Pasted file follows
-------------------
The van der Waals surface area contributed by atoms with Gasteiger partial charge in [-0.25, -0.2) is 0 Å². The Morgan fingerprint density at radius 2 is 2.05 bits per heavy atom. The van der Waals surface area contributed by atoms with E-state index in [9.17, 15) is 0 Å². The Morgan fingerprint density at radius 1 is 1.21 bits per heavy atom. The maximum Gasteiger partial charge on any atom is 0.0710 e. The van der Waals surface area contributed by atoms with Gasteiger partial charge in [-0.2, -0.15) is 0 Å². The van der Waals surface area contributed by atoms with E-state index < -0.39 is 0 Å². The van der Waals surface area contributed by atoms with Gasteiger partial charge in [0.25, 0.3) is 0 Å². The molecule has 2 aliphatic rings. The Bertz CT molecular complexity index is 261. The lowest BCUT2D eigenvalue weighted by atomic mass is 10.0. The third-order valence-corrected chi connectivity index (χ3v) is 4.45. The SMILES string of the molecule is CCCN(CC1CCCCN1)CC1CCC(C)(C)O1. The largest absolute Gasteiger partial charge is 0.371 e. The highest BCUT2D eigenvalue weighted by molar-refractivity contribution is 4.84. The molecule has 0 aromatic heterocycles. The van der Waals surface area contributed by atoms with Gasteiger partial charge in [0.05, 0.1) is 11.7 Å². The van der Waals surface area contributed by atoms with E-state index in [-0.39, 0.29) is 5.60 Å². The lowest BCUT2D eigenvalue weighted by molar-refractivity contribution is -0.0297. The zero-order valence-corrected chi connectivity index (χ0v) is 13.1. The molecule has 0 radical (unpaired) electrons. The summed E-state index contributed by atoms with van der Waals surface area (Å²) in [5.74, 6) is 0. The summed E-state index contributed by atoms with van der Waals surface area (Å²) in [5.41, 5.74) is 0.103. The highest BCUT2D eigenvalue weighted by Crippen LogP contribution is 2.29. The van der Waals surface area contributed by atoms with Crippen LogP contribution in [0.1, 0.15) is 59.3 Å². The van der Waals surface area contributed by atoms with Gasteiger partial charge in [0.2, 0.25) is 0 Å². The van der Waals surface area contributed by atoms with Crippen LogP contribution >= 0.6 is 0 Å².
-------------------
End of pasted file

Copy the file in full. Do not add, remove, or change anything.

The van der Waals surface area contributed by atoms with Gasteiger partial charge in [-0.25, -0.2) is 0 Å². The Morgan fingerprint density at radius 2 is 2.05 bits per heavy atom. The van der Waals surface area contributed by atoms with E-state index in [9.17, 15) is 0 Å². The Morgan fingerprint density at radius 1 is 1.21 bits per heavy atom. The maximum Gasteiger partial charge on any atom is 0.0710 e. The van der Waals surface area contributed by atoms with Gasteiger partial charge in [-0.2, -0.15) is 0 Å². The van der Waals surface area contributed by atoms with E-state index < -0.39 is 0 Å². The van der Waals surface area contributed by atoms with Gasteiger partial charge in [0.25, 0.3) is 0 Å². The molecule has 2 aliphatic rings. The Bertz CT molecular complexity index is 261. The lowest BCUT2D eigenvalue weighted by atomic mass is 10.0. The third-order valence-corrected chi connectivity index (χ3v) is 4.45. The SMILES string of the molecule is CCCN(CC1CCCCN1)CC1CCC(C)(C)O1. The largest absolute Gasteiger partial charge is 0.371 e. The highest BCUT2D eigenvalue weighted by molar-refractivity contribution is 4.84. The molecule has 0 aromatic heterocycles. The van der Waals surface area contributed by atoms with Gasteiger partial charge in [0.05, 0.1) is 11.7 Å². The van der Waals surface area contributed by atoms with E-state index in [-0.39, 0.29) is 5.60 Å². The lowest BCUT2D eigenvalue weighted by molar-refractivity contribution is -0.0297. The zero-order valence-corrected chi connectivity index (χ0v) is 13.1. The molecule has 0 radical (unpaired) electrons. The summed E-state index contributed by atoms with van der Waals surface area (Å²) in [5.74, 6) is 0. The summed E-state index contributed by atoms with van der Waals surface area (Å²) in [5.41, 5.74) is 0.103. The highest BCUT2D eigenvalue weighted by Crippen LogP contribution is 2.29. The van der Waals surface area contributed by atoms with Crippen LogP contribution in [0.1, 0.15) is 59.3 Å². The van der Waals surface area contributed by atoms with Gasteiger partial charge in [0.2, 0.25) is 0 Å². The van der Waals surface area contributed by atoms with Crippen LogP contribution >= 0.6 is 0 Å².